Art · Growing Up · Inspiration

Should Flowers Be Red? – Revisiting Adult Coloring Books

A while back I asked the question “Are Adult Coloring Books Really Necessary?” because I had seen so many of them in stores and was trying to figure out if I should get one. However, I found that I did not like the designs I saw and therefore assumed that adult coloring books were not for me.

This past December, I decided to give them a try though and even bought some for my mom because she wanted one. I have since discovered what it is that I did not like about them. I like my coloring books to be more realistic so all the animal designs made up of flowers were not something I wanted. The designs I see within them tend to be rainbow colored and crazy, which goes against my desire to be realistic in my designs and coloring.

You see, I have unconsciously fallen into the trap of “flowers are red”.

“What is that?” you may ask. Well check out this video and pay attention to the lyrics.

While the song blames the teacher for it, I actually blame society. We teach kids that everything is a certain way, and it seems that we suppress creativity. I remember in kindergarten I used to play to learn. I had recess in elementary school, but with recent changes to laws and everything, we are so quick to test, test, test. With budget cuts, art, music, and gym are the first things to be eliminated. It isn’t fair, and it isn’t right.

As we grow older, I think we tend to try to blend in. We see the world as our peers say it lest we stray from what is acceptable. We struggle with time management and the next thing we know, five years have passed and we’re too tired to do anything else.

I know that I personally stress myself out trying to make things realistic when I do any sort of artwork. For many years, I’ve actually struggled with painting or drawing anything because I was in fear of it not being right.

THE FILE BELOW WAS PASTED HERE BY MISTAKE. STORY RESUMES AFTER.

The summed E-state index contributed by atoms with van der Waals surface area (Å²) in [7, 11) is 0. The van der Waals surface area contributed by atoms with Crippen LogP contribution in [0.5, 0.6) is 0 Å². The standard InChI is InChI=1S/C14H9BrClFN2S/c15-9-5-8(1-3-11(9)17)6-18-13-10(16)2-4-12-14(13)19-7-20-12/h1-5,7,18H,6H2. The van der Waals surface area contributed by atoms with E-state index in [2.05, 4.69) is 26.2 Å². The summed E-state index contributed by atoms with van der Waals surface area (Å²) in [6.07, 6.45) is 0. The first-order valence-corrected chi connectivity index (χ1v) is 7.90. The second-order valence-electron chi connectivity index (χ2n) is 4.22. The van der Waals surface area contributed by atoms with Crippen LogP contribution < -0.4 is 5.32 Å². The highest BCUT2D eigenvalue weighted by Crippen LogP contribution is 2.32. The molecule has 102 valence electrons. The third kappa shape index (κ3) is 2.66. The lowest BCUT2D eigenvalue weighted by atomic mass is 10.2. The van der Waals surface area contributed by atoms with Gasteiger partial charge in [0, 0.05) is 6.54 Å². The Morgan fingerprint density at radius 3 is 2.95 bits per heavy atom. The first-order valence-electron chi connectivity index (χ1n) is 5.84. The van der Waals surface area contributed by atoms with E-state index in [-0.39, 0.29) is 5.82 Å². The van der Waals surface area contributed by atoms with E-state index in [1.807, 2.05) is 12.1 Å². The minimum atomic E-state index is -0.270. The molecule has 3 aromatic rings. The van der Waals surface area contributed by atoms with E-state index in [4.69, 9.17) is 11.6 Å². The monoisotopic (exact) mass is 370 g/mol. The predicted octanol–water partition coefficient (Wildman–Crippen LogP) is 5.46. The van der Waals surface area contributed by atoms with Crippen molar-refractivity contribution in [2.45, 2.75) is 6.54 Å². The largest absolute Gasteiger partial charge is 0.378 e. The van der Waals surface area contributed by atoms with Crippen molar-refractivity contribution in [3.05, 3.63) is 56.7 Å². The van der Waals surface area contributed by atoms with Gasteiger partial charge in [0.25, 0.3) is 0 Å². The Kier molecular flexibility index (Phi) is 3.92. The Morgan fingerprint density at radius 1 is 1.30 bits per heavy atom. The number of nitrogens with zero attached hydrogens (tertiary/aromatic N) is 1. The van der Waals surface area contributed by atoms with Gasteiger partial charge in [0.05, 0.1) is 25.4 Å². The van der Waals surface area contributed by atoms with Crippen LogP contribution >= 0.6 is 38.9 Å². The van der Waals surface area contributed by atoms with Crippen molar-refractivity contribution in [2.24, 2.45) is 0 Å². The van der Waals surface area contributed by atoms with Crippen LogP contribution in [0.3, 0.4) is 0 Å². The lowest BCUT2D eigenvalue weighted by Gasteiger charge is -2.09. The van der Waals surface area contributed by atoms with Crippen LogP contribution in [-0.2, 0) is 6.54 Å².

I was afraid of being imperfect.

When I started coloring in my new coloring book, I struggled with deciding what to color. I actually Googled pictures of flowers and birds to make it look real. I cringed when I made mistakes and made it look different than the reference pictures. Eventually though, I started caring less and did whatever made me happy. I love the left page of the two page bird spread better, except for the bird itself, because I let myself color the way I wanted to.

I’m now embracing my inner artist. I’m now creating an art journal, participating in doodle a day challenges on Instagram, and watching videos on art tutorials online. (If you need an art tutorial by the way, I highly recommend The Art Sherpa. For journaling, I’d recommend Journal Wild if you need somewhere to start).

Basically, I’ve decided that 2016 is the year of creativity.

The decision to do these things wasn’t entirely due to the coloring book; I’ve wanted to create an art journal for a long time simply because I’ve always wanted to get over my fear of creating terrible art. I want to get over that perfectionism, and I’d be lying if I said I haven’t gotten better about it through coloring. There’s still a lot to work on, but I am getting better. The nice thing about these coloring books is that it’s very low stakes and easy to do. In other words, the images are already provided – all I have to do is color them, which is a lot less stressful than trying to come up with your own picture to color in. Plus, it’s easier to open up a box of colored pencils and a coloring book to color while watching TV than it is to get out all the supplies and create an art journal page from start to finish. I suppose that’s why I have more coloring pages finished than art journal pages.